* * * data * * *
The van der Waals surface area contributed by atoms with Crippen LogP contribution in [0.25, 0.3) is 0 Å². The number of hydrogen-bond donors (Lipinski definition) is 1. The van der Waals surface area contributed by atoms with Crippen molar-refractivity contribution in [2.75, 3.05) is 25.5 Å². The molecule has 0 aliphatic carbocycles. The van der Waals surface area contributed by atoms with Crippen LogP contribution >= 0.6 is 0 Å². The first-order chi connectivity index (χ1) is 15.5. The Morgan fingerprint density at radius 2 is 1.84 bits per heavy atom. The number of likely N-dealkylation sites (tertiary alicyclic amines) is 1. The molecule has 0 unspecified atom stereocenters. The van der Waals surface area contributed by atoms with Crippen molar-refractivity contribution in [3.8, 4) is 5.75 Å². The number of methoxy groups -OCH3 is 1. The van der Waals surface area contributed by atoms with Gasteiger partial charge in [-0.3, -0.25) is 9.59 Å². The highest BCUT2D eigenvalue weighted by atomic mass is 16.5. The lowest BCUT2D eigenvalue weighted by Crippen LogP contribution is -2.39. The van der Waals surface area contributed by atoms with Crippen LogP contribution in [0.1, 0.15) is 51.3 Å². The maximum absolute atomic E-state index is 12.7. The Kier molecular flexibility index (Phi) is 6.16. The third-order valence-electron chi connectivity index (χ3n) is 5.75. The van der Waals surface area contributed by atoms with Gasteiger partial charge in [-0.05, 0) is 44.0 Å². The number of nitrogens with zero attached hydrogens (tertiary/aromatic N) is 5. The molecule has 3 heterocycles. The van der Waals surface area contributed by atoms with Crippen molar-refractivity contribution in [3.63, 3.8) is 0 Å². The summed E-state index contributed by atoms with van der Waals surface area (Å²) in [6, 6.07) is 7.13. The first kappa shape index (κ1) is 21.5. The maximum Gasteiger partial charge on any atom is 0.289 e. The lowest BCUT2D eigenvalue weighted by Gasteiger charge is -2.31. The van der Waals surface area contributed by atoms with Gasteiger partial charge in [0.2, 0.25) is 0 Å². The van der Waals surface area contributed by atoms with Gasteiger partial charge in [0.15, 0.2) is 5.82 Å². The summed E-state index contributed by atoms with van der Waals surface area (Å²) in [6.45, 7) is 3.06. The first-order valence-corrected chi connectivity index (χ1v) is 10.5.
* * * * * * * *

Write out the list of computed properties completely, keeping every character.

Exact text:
The van der Waals surface area contributed by atoms with Crippen LogP contribution in [0.25, 0.3) is 0 Å². The number of hydrogen-bond donors (Lipinski definition) is 1. The van der Waals surface area contributed by atoms with Crippen molar-refractivity contribution in [2.75, 3.05) is 25.5 Å². The molecule has 0 aliphatic carbocycles. The van der Waals surface area contributed by atoms with Crippen LogP contribution >= 0.6 is 0 Å². The first-order chi connectivity index (χ1) is 15.5. The Morgan fingerprint density at radius 2 is 1.84 bits per heavy atom. The number of likely N-dealkylation sites (tertiary alicyclic amines) is 1. The molecule has 0 unspecified atom stereocenters. The van der Waals surface area contributed by atoms with Crippen molar-refractivity contribution in [3.8, 4) is 5.75 Å². The number of methoxy groups -OCH3 is 1. The van der Waals surface area contributed by atoms with Gasteiger partial charge in [-0.3, -0.25) is 9.59 Å². The highest BCUT2D eigenvalue weighted by atomic mass is 16.5. The lowest BCUT2D eigenvalue weighted by Crippen LogP contribution is -2.39. The van der Waals surface area contributed by atoms with Crippen LogP contribution in [0.1, 0.15) is 51.3 Å². The maximum absolute atomic E-state index is 12.7. The Kier molecular flexibility index (Phi) is 6.16. The third-order valence-electron chi connectivity index (χ3n) is 5.75. The van der Waals surface area contributed by atoms with Gasteiger partial charge in [-0.05, 0) is 44.0 Å². The number of nitrogens with zero attached hydrogens (tertiary/aromatic N) is 5. The molecule has 3 heterocycles. The van der Waals surface area contributed by atoms with Crippen molar-refractivity contribution in [3.63, 3.8) is 0 Å². The summed E-state index contributed by atoms with van der Waals surface area (Å²) in [6, 6.07) is 7.13. The first kappa shape index (κ1) is 21.5. The maximum Gasteiger partial charge on any atom is 0.289 e. The lowest BCUT2D eigenvalue weighted by Gasteiger charge is -2.31. The van der Waals surface area contributed by atoms with Gasteiger partial charge in [0.2, 0.25) is 0 Å². The van der Waals surface area contributed by atoms with Gasteiger partial charge in [0.15, 0.2) is 5.82 Å². The summed E-state index contributed by atoms with van der Waals surface area (Å²) in [6.45, 7) is 3.06. The first-order valence-corrected chi connectivity index (χ1v) is 10.5.